Writing a plan formalizes ideas and establishes a uniform way of responding to an emergency. Organized action is important because seconds can save lives. People do what they practice, and in the confused aftermath of a disaster, instinct brought about by practice takes over.
1. Make a plan for fires, power outages, tornadoes, floods, earthquakes and other disasters. Involve each person in your family, no matter what their age or ability. Plan in advance. Practice the plan and follow the plan when the emergency presents itself.
2. At home, prepare for each family member a grab-and-go kit with a three-day supply of food, water, clothes, medicine, baby items, etc. If you evacuate your home, it keeps you self-sufficient until your family is settled.
3. Establish a meeting point outside the home (the mailbox, for example) where a head count can be conducted. This allows quick identification of who is missing, which is vital information for rescuers.
4. Also establish a meeting point 1-2 miles from home (a friend or relative’s house, for example) where family members can assemble if access to their home is impossible because of destruction and danger. It’s unlikely both places would be affected by the same disaster and this provides a place to assemble within walking distance.
5. Designate an out-of-town family member who can contact other relatives. Phone and data systems could be damaged, and are usually overloaded for days following a disaster. Try to establish contact with your designated out-of-town family member so they can pass along information to anyone worried about your well-being.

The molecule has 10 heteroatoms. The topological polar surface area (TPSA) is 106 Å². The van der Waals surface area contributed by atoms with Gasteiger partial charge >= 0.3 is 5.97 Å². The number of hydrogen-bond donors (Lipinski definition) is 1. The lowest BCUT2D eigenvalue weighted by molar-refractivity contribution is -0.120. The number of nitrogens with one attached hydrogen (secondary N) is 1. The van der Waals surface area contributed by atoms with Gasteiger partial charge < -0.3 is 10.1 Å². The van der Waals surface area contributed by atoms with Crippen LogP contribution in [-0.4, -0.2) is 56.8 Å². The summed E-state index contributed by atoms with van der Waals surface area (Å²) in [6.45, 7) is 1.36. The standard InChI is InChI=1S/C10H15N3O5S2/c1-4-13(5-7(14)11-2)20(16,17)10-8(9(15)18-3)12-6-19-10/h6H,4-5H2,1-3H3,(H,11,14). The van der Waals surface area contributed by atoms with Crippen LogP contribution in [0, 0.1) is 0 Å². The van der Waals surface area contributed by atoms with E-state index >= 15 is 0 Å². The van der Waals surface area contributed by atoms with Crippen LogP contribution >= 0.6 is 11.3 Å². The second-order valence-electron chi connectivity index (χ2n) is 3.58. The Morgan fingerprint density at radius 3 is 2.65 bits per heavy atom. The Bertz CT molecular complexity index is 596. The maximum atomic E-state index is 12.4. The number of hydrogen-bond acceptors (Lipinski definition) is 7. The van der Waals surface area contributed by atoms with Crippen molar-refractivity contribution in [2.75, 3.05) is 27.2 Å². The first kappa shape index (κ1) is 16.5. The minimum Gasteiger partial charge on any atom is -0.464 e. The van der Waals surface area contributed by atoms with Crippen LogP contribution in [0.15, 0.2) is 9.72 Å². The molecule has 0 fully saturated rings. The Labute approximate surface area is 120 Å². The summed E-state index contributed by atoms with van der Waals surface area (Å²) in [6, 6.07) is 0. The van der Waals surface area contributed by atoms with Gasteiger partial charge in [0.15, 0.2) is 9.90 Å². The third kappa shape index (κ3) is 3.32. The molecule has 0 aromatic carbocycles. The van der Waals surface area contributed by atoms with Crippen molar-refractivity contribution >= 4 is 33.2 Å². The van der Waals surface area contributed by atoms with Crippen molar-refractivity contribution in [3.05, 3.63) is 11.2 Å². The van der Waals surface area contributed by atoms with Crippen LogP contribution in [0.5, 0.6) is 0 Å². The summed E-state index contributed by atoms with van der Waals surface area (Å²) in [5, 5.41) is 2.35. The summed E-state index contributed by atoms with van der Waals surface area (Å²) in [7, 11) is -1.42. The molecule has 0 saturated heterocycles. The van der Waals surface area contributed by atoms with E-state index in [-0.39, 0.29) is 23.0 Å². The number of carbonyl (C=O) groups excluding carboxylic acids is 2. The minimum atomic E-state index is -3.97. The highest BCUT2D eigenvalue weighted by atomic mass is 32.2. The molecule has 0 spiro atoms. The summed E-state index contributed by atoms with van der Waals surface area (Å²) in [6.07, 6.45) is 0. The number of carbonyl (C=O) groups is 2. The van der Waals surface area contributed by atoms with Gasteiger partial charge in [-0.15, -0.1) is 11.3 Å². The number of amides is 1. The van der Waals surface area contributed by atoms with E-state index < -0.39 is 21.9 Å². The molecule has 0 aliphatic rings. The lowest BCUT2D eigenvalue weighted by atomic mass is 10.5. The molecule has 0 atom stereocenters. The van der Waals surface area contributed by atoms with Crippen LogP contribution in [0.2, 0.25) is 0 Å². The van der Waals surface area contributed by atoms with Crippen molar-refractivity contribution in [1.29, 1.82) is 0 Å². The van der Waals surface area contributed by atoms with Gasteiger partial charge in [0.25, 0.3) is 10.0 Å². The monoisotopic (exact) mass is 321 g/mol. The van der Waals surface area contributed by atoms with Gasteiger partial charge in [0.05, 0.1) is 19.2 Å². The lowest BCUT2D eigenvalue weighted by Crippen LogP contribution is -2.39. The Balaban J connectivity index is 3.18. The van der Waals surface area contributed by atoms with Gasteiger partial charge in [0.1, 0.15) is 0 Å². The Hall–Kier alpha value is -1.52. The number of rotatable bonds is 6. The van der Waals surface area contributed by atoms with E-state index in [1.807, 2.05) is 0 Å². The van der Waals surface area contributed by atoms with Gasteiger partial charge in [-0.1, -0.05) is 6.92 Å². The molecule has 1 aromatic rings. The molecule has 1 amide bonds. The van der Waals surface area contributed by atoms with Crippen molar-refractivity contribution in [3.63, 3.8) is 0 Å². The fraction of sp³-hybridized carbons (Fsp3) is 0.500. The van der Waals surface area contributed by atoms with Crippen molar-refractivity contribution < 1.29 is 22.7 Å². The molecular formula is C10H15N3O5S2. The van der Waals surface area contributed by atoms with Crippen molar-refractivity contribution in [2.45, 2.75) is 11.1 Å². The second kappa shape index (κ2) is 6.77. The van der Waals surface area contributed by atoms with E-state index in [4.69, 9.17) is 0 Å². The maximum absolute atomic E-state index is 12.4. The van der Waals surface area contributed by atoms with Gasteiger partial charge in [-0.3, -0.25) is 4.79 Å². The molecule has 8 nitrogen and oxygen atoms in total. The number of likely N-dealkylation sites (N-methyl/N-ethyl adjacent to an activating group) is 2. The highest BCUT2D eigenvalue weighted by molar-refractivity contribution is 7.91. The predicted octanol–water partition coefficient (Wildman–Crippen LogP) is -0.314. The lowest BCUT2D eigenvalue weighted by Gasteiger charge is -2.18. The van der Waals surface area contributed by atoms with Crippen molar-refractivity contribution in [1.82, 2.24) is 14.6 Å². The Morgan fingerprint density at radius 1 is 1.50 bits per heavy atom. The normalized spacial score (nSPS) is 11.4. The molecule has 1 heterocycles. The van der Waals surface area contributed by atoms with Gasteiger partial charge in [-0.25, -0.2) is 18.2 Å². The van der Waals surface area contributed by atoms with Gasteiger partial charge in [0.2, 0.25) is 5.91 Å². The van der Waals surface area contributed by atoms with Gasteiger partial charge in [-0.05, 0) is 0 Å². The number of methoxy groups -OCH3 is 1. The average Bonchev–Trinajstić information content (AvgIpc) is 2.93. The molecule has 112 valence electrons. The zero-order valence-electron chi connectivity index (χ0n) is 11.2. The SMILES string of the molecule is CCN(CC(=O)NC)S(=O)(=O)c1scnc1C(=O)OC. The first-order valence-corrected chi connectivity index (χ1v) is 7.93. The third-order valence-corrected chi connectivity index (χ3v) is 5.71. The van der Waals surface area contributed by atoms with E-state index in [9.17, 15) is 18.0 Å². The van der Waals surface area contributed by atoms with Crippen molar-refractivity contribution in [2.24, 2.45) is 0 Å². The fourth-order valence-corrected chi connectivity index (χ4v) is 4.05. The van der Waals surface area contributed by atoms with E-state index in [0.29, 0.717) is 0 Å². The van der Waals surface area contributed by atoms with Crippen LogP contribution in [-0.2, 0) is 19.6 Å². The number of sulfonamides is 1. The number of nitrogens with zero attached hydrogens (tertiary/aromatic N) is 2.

6. Get a NOAA Weather Radio, first-aid supplies and flashlight with batteries. Safeguard vital records, keys, cash, credit cards, etc. Keep emergency supplies and equipment in your car.
7. If you have landlines at your home, have a phone available that plugs into a telephone jack into the wall as cordless phones do not work in a power outage. Cellular phone networks could be out of order, so try to send text messages. If possible, before an emergency, charge up portable power supplies that can recharge your phone when there is no power. This may be your only way to reach help.
8. Include in your plan the purchase of insurance to cover homes, businesses, and their possessions. Apartment dwellers should also obtain renter’s insurance. It is a good idea to maintain an inventory of your belongings via photos, videos or a written list. The written inventory should be put in a safe place like a bank box or vault. If you live in an area that typically floods, consider getting flood insurance. For details about the National Flood Insurance Program, contact your insurance agent.
9. After a disaster, account for your family, check on your neighbors, render aid as needed, and notify authorities. Assemble your family and re-establish a safe physical/emotional home environment and notify relatives of your location.
Make advance arrangements with a boarding kennel or stable, relative, etc., to care for your animals in anticipation of an evacuation. A place 1-2 miles away may not be affected by the same evacuation.
Some hotels and motels accept pets, but call ahead.
If you can’t move your animals, make water (even in winter) and feed available. If possible, arrange shelter out of the wind and sun.